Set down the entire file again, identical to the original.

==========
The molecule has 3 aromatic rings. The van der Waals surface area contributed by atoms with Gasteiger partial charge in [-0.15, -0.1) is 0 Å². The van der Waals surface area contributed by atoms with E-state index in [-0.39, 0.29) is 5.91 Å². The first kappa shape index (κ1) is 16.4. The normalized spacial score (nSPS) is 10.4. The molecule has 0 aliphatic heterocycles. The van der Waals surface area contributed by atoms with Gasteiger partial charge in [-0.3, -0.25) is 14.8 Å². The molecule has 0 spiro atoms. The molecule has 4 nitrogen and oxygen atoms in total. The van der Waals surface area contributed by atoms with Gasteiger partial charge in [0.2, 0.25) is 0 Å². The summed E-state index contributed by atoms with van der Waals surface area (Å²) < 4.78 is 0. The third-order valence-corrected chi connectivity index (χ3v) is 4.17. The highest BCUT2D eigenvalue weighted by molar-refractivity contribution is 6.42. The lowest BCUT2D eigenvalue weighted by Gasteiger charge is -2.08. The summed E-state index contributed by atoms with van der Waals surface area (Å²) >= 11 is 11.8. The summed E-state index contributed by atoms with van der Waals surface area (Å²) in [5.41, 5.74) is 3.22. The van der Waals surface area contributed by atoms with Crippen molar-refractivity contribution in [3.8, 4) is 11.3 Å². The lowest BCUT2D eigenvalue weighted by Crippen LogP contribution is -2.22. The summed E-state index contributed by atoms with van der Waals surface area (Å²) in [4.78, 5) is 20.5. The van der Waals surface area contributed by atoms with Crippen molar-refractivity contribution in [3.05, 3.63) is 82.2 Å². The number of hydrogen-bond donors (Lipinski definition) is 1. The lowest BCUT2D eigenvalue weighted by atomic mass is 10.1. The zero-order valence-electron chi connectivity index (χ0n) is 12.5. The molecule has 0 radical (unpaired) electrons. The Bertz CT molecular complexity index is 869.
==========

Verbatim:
The molecule has 3 aromatic rings. The van der Waals surface area contributed by atoms with Gasteiger partial charge in [-0.15, -0.1) is 0 Å². The van der Waals surface area contributed by atoms with E-state index in [-0.39, 0.29) is 5.91 Å². The first kappa shape index (κ1) is 16.4. The normalized spacial score (nSPS) is 10.4. The molecule has 0 aliphatic heterocycles. The van der Waals surface area contributed by atoms with Gasteiger partial charge in [-0.3, -0.25) is 14.8 Å². The molecule has 0 spiro atoms. The molecule has 4 nitrogen and oxygen atoms in total. The van der Waals surface area contributed by atoms with Gasteiger partial charge in [0.2, 0.25) is 0 Å². The summed E-state index contributed by atoms with van der Waals surface area (Å²) < 4.78 is 0. The third-order valence-corrected chi connectivity index (χ3v) is 4.17. The highest BCUT2D eigenvalue weighted by molar-refractivity contribution is 6.42. The lowest BCUT2D eigenvalue weighted by Gasteiger charge is -2.08. The summed E-state index contributed by atoms with van der Waals surface area (Å²) >= 11 is 11.8. The summed E-state index contributed by atoms with van der Waals surface area (Å²) in [5.41, 5.74) is 3.22. The van der Waals surface area contributed by atoms with Crippen molar-refractivity contribution in [3.8, 4) is 11.3 Å². The lowest BCUT2D eigenvalue weighted by Crippen LogP contribution is -2.22. The summed E-state index contributed by atoms with van der Waals surface area (Å²) in [4.78, 5) is 20.5. The van der Waals surface area contributed by atoms with Crippen molar-refractivity contribution in [3.05, 3.63) is 82.2 Å². The number of hydrogen-bond donors (Lipinski definition) is 1. The lowest BCUT2D eigenvalue weighted by atomic mass is 10.1. The zero-order valence-electron chi connectivity index (χ0n) is 12.5. The molecule has 0 radical (unpaired) electrons. The Bertz CT molecular complexity index is 869.